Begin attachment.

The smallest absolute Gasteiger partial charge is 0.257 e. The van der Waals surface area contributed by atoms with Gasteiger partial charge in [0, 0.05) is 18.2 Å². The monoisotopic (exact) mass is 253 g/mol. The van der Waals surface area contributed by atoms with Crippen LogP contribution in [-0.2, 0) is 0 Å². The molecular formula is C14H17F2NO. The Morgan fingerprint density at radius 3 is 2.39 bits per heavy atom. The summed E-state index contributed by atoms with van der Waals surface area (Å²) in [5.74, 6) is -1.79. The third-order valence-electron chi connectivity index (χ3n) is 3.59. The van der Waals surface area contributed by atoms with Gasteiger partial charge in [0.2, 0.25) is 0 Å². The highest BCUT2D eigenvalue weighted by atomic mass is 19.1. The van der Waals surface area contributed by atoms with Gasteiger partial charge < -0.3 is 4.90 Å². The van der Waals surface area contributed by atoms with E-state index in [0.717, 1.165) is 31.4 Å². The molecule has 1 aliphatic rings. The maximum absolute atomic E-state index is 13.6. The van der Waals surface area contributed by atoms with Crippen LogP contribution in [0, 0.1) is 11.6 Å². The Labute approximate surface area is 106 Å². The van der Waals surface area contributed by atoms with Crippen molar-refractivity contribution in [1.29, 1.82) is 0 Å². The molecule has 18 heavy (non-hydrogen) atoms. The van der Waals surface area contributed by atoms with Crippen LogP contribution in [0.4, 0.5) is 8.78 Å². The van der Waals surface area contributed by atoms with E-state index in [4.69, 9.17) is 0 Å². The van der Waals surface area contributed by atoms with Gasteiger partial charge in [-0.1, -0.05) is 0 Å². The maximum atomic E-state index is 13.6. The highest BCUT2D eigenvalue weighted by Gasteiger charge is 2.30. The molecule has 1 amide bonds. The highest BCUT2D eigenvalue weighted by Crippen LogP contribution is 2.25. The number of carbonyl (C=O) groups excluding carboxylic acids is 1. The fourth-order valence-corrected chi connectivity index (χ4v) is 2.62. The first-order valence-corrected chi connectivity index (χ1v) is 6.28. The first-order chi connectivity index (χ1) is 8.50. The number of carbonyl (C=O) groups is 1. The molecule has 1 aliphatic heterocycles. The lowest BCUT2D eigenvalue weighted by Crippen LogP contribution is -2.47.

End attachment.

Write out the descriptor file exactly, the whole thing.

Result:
The smallest absolute Gasteiger partial charge is 0.257 e. The van der Waals surface area contributed by atoms with Gasteiger partial charge in [0, 0.05) is 18.2 Å². The monoisotopic (exact) mass is 253 g/mol. The van der Waals surface area contributed by atoms with Crippen LogP contribution in [-0.2, 0) is 0 Å². The molecular formula is C14H17F2NO. The Morgan fingerprint density at radius 3 is 2.39 bits per heavy atom. The summed E-state index contributed by atoms with van der Waals surface area (Å²) in [5.74, 6) is -1.79. The third-order valence-electron chi connectivity index (χ3n) is 3.59. The van der Waals surface area contributed by atoms with Gasteiger partial charge in [0.2, 0.25) is 0 Å². The highest BCUT2D eigenvalue weighted by atomic mass is 19.1. The van der Waals surface area contributed by atoms with Gasteiger partial charge < -0.3 is 4.90 Å². The van der Waals surface area contributed by atoms with E-state index in [0.717, 1.165) is 31.4 Å². The molecule has 1 aliphatic rings. The maximum absolute atomic E-state index is 13.6. The van der Waals surface area contributed by atoms with Crippen LogP contribution in [0, 0.1) is 11.6 Å². The Labute approximate surface area is 106 Å². The van der Waals surface area contributed by atoms with Crippen molar-refractivity contribution in [1.29, 1.82) is 0 Å². The molecule has 18 heavy (non-hydrogen) atoms. The van der Waals surface area contributed by atoms with Crippen LogP contribution in [0.4, 0.5) is 8.78 Å². The van der Waals surface area contributed by atoms with E-state index in [4.69, 9.17) is 0 Å². The van der Waals surface area contributed by atoms with Gasteiger partial charge in [-0.1, -0.05) is 0 Å². The maximum atomic E-state index is 13.6. The highest BCUT2D eigenvalue weighted by Gasteiger charge is 2.30. The molecule has 1 amide bonds. The highest BCUT2D eigenvalue weighted by Crippen LogP contribution is 2.25. The number of carbonyl (C=O) groups excluding carboxylic acids is 1. The fourth-order valence-corrected chi connectivity index (χ4v) is 2.62. The first-order valence-corrected chi connectivity index (χ1v) is 6.28. The first-order chi connectivity index (χ1) is 8.50. The number of carbonyl (C=O) groups is 1. The molecule has 1 aliphatic heterocycles. The lowest BCUT2D eigenvalue weighted by Crippen LogP contribution is -2.47.